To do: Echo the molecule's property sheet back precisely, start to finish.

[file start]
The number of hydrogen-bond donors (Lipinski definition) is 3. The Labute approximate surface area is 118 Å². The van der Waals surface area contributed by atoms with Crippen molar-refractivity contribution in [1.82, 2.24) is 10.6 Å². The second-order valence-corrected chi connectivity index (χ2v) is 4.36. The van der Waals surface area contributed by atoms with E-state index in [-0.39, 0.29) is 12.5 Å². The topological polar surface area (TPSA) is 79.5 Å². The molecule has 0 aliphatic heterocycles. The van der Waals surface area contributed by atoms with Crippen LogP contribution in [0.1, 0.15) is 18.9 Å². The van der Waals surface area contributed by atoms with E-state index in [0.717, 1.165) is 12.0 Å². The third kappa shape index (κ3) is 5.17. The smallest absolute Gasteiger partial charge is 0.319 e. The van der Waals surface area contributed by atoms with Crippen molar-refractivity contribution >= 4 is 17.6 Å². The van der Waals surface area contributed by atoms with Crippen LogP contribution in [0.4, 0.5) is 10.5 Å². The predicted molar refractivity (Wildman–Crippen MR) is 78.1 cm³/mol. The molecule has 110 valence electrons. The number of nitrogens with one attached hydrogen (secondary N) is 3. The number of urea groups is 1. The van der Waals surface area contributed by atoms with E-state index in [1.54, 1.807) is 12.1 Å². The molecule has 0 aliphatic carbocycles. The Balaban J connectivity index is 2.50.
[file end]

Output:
The number of hydrogen-bond donors (Lipinski definition) is 3. The Labute approximate surface area is 118 Å². The van der Waals surface area contributed by atoms with Crippen molar-refractivity contribution in [1.82, 2.24) is 10.6 Å². The second-order valence-corrected chi connectivity index (χ2v) is 4.36. The van der Waals surface area contributed by atoms with E-state index in [-0.39, 0.29) is 12.5 Å². The topological polar surface area (TPSA) is 79.5 Å². The molecule has 0 aliphatic heterocycles. The van der Waals surface area contributed by atoms with Crippen LogP contribution in [0.1, 0.15) is 18.9 Å². The van der Waals surface area contributed by atoms with E-state index in [0.717, 1.165) is 12.0 Å². The third kappa shape index (κ3) is 5.17. The smallest absolute Gasteiger partial charge is 0.319 e. The van der Waals surface area contributed by atoms with Crippen molar-refractivity contribution >= 4 is 17.6 Å². The van der Waals surface area contributed by atoms with Crippen LogP contribution in [0.4, 0.5) is 10.5 Å². The predicted molar refractivity (Wildman–Crippen MR) is 78.1 cm³/mol. The molecule has 110 valence electrons. The number of nitrogens with one attached hydrogen (secondary N) is 3. The number of urea groups is 1. The van der Waals surface area contributed by atoms with E-state index in [1.54, 1.807) is 12.1 Å². The molecule has 0 aliphatic carbocycles. The Balaban J connectivity index is 2.50.